The unnamed patient died of circulatory system failure after contracting the bubonic plague, health authorities have confirmed, although it’s unknown how they caught it
Chinese authorities have sealed off an entire village after one of its residents died of bubonic plague.
The death in Suji Xincun village, Inner Mongolia was reported to authorities in Baotou city on Sunday. Yesterday the patient was confirmed to have been suffering from bubonic plague.
The patient died of circulatory system failure, the Baotou Municipal Health Commission announced in a statement. It’s unclear how they caught the disease.
In an effort to prevent the spread of the plague — especially in the midsts of another global pandemic — authorities completely sealed off Suji Xincun village, meaning no one can get in or out.
They also ordered all homes in the village to be disinfected daily. Every resident was tested for the plague and all have tested negative, the statement says.
As a precaution, nine close contacts and 26 “secondary” contacts of the dead patient have been quarantined although they also all tested negative.
Damao Banner, the district in which the village is located, has been put on a Level 3 alert for plague prevention, the second lowest of a four level system.
The public health measure “forbids the hunting and eating of animals that could carry plague and asks the public to report any suspected cases of plague or fever with no clear causes, and to report any sick or dead marmots.”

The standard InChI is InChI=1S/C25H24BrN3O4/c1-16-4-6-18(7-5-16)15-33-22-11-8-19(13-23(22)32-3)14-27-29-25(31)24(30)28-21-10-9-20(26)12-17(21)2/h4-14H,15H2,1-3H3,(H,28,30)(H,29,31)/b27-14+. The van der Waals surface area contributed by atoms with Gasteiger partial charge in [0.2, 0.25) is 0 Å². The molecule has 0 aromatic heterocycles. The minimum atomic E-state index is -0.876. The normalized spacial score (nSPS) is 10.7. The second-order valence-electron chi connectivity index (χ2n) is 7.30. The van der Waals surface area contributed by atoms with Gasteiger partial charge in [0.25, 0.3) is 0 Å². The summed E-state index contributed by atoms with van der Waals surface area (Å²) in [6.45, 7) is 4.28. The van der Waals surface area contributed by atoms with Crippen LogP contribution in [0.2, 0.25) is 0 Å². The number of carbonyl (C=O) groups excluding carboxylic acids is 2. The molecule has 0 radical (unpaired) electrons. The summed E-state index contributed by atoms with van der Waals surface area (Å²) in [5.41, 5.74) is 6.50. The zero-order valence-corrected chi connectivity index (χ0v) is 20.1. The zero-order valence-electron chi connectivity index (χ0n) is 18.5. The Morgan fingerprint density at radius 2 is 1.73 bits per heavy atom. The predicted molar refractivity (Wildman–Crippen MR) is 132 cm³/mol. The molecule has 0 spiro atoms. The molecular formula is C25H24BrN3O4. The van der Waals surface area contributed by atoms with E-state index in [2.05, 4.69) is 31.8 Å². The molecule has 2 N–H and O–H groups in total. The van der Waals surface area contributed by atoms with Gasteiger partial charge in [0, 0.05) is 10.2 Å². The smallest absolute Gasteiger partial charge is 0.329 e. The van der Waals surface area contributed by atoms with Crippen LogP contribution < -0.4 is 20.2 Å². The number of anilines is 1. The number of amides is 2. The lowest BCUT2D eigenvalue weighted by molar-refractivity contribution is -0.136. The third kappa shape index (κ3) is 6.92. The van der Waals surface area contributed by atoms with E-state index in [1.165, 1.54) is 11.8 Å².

It will remain in place in the district for the rest of the year.
Marmots, a type of large ground squirrel eaten in some parts of China and Mongolia, have been linked to past plague outbreaks in the area.
The animal is believed to have caused a 1911 plague epidemic which killed about 63,000 people in northeast China.
In July, two brothers who had eaten marmot meat tested positive for the plague, leading to a Level 3 alert for Bayunnur, a city in western Inner Mongolia.
The Suji Xincun death is the first death confirmed to have been linked to the plague in China this year.
Bubonic plague is caused by bacteria transmitted to humans via infected animals and flea bites. The disease causes painful, swollen lymph nodes, fever and coughing.
The Black Death pandemic wiped out almost two-thirds of Europe’s entire population in the mid-14th-century, but the discovery of antibiotics in modern medicine means most infections can be treated effectively.
The plague has made a comeback in recent years, prompting the World Health Organisation to categorise it as a “re-emerging disease”.
There are fears that if the disease isn’t contained, it could cause devastating mass outbreaks as the world continues to grapple with the coronavirus pandemic.